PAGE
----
SIT alumni present research at Notre Dame conference

February 20th, 2019   |   SIT, SIT Study Abroad

These SIT Study Abroad alumni are among 60 students chosen to present their undergraduate research at the prestigious Human Development Conference at University of Notre Dame Feb. 22-23. The annual student-led conference is sponsored by Notre Dame’s Kellogg Institute for International Studies. This year’s theme is “Engaging with Empathy: a preferential option for the poor in development.”

“SIT is proud of the alumni of our programs who will participate in this important conference, as well as the students from across the country and the academic spectrum who will have the opportunity to share their development-focused research,” said SIT President Dr. Sophia Howlett. Independent research is central to SIT Study Abroad’s immersive, semester-long programs, Howlett noted. SIT research projects require original fieldwork, a final presentation, and a formal research paper.

Natalie Geismar
International and Area Studies
Washington University in St Louis
SIT South Africa: Social and Political Transformation
Research: “Participatory Development and Menstrual Health Management in South Africa: A Case Study of Project Dignity”

My research both serves as a monitoring and evaluation tool for the organization and situates its praxis in the theoretical framework of participatory development. I hope to continue to do research around gender after I graduate in May, hopefully as a research assistant at a think tank or advocacy-based organization.

Olivia Gonzalez
Global Health major; Business and Civic and Economic Thought and Leadership minor
Arizona State University
SIT Chile: Public Health, Traditional Medicine, and Community Empowerment
Research: “Empowered: A Study of the Solar Mamas’ Impact on Mayan Life in Belize”

Conducting my own research on domestic violence in Santiago, Chile, inspired and empowered me to continue doing research abroad and equipped me with many skills that I used to design my most recent project.

Sarah Mathys
Anthropology major, Government minor, African Studies focus
Georgetown University
SIT Uganda: Global Development Studies
Research: “Religion is Religion; My Life is My Life: Evangelical Foreign Aid and Reproductive Health Decisions in Rural Uganda”

My [independent study project] on reproductive health decisions encouraged me to take medical anthropology courses when I returned to Georgetown, and deeply influenced both my academic interests, encouraging me to continue my research among religious populations in DC and my professional goals in private-sector development.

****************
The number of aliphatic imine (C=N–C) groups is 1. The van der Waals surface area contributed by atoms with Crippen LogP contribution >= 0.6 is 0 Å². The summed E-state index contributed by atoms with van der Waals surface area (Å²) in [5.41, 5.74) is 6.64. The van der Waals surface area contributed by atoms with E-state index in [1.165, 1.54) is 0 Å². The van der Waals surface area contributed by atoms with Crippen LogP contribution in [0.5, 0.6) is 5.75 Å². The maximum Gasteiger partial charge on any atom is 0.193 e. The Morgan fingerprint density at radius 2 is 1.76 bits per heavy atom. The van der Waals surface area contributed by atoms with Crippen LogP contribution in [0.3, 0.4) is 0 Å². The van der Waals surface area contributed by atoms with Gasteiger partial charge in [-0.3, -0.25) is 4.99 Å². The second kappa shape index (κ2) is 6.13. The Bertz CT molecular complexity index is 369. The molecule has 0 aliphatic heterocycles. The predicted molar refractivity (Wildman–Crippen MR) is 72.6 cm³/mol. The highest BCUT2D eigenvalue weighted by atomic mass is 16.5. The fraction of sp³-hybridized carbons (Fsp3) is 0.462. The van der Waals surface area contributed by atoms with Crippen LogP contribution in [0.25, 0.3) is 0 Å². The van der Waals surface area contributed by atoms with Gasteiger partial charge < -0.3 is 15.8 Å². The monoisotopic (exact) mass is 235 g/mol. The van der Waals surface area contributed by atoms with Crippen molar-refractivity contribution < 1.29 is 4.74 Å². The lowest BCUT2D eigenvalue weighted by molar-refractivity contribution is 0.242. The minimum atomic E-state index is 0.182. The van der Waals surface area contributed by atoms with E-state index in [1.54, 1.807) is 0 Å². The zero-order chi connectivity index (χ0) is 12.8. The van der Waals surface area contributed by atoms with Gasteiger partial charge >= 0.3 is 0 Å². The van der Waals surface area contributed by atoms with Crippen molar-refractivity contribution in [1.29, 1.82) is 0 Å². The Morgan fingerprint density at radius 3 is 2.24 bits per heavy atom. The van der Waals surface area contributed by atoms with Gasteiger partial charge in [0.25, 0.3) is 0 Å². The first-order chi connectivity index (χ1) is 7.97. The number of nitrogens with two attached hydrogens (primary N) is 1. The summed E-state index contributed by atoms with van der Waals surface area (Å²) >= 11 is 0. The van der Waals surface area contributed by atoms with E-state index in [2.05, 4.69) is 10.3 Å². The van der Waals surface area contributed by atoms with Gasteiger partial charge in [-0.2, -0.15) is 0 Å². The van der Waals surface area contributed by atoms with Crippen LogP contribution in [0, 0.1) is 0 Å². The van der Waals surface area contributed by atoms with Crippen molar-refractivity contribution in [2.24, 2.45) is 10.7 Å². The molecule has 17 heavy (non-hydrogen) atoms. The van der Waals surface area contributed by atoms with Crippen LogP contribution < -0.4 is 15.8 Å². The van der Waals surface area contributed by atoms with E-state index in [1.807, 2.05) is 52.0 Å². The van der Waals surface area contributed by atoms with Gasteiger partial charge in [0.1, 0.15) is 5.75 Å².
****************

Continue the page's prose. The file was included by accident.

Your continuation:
Elena Mieszczanski
The George Washington University
Political Science and International Affairs major
SIT Uganda: Global Development Studies
Research: “Schooling Silence: Sexual Harassment and its Presence and Perception at Uganda’s Universities and Secondary Schools”

The whole uprising against sexual harassment and sexual violence has been very focused on Hollywood and western media, but I wanted to examine it within the context of Ugandan schools, something that is not as widely talked about. ... My study abroad experience definitely focused my interests around the intersection of development, politics, and gender, and my research was a huge part of that.

Michelle Moy
Rehabilitation Sciences major; Disability and Human Development and Pre-occupational Therapy minor
University of Illinois at Chicago
SIT China: Health, Environment, and Traditional Chinese Medicine
Research: “Development of Health Rehabilitation in Mainland China: From Traditional Chinese Medicine to Modern Western Rehabilitation Methods.”

I had the incredible opportunity to shadow therapists in China as well as TCM [traditional Chinese medicine] doctors, which gave me the idea of integrating both methods. My research topic looks at China's development of health rehabilitation over time and how there is a shift from TCM practice to the introduction of modern rehabilitation methods....This project has shown me that there is a need for modern rehabilitation professionals and helped me develop a passion to work in mainland China in the future.